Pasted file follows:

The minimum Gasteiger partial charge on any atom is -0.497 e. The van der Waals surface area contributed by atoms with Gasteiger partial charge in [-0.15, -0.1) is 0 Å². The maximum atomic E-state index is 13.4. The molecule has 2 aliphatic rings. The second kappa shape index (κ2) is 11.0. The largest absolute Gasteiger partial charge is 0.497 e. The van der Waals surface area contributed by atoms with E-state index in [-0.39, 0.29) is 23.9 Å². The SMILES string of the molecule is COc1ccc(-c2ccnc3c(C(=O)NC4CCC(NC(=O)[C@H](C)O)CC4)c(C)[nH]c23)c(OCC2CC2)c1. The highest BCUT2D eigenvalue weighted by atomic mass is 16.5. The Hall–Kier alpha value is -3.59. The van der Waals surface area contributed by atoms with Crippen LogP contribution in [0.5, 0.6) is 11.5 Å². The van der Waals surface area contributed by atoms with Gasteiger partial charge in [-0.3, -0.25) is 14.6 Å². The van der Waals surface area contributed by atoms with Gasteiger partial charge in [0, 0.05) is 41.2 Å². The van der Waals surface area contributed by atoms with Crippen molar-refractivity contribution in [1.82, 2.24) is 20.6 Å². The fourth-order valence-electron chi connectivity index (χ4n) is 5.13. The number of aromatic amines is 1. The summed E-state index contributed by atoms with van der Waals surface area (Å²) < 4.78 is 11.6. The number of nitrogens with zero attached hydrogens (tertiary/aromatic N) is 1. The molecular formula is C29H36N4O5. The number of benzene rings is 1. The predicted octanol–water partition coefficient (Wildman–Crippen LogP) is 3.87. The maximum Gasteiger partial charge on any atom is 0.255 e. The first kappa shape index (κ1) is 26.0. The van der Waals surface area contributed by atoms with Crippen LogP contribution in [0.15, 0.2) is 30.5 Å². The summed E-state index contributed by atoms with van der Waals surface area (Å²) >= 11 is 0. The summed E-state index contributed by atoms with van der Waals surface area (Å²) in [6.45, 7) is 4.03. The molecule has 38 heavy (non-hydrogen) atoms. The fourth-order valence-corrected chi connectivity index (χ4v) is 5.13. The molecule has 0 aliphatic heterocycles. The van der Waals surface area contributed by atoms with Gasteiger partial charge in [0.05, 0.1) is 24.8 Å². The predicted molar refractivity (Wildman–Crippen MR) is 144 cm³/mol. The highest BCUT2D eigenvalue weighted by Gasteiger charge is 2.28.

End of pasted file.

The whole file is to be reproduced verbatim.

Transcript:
The minimum Gasteiger partial charge on any atom is -0.497 e. The van der Waals surface area contributed by atoms with Gasteiger partial charge in [-0.15, -0.1) is 0 Å². The maximum atomic E-state index is 13.4. The molecule has 2 aliphatic rings. The second kappa shape index (κ2) is 11.0. The largest absolute Gasteiger partial charge is 0.497 e. The van der Waals surface area contributed by atoms with E-state index in [-0.39, 0.29) is 23.9 Å². The SMILES string of the molecule is COc1ccc(-c2ccnc3c(C(=O)NC4CCC(NC(=O)[C@H](C)O)CC4)c(C)[nH]c23)c(OCC2CC2)c1. The highest BCUT2D eigenvalue weighted by atomic mass is 16.5. The Hall–Kier alpha value is -3.59. The van der Waals surface area contributed by atoms with Crippen LogP contribution in [0.5, 0.6) is 11.5 Å². The van der Waals surface area contributed by atoms with Gasteiger partial charge in [-0.3, -0.25) is 14.6 Å². The van der Waals surface area contributed by atoms with Gasteiger partial charge in [0, 0.05) is 41.2 Å². The van der Waals surface area contributed by atoms with Crippen molar-refractivity contribution in [1.82, 2.24) is 20.6 Å². The fourth-order valence-electron chi connectivity index (χ4n) is 5.13. The number of aromatic amines is 1. The summed E-state index contributed by atoms with van der Waals surface area (Å²) < 4.78 is 11.6. The number of nitrogens with zero attached hydrogens (tertiary/aromatic N) is 1. The molecular formula is C29H36N4O5. The number of benzene rings is 1. The predicted octanol–water partition coefficient (Wildman–Crippen LogP) is 3.87. The maximum Gasteiger partial charge on any atom is 0.255 e. The first kappa shape index (κ1) is 26.0. The van der Waals surface area contributed by atoms with Crippen LogP contribution in [0.15, 0.2) is 30.5 Å². The summed E-state index contributed by atoms with van der Waals surface area (Å²) >= 11 is 0. The summed E-state index contributed by atoms with van der Waals surface area (Å²) in [6.45, 7) is 4.03. The molecule has 38 heavy (non-hydrogen) atoms. The fourth-order valence-corrected chi connectivity index (χ4v) is 5.13. The molecule has 0 aliphatic heterocycles. The van der Waals surface area contributed by atoms with Gasteiger partial charge in [0.05, 0.1) is 24.8 Å². The predicted molar refractivity (Wildman–Crippen MR) is 144 cm³/mol. The highest BCUT2D eigenvalue weighted by Gasteiger charge is 2.28.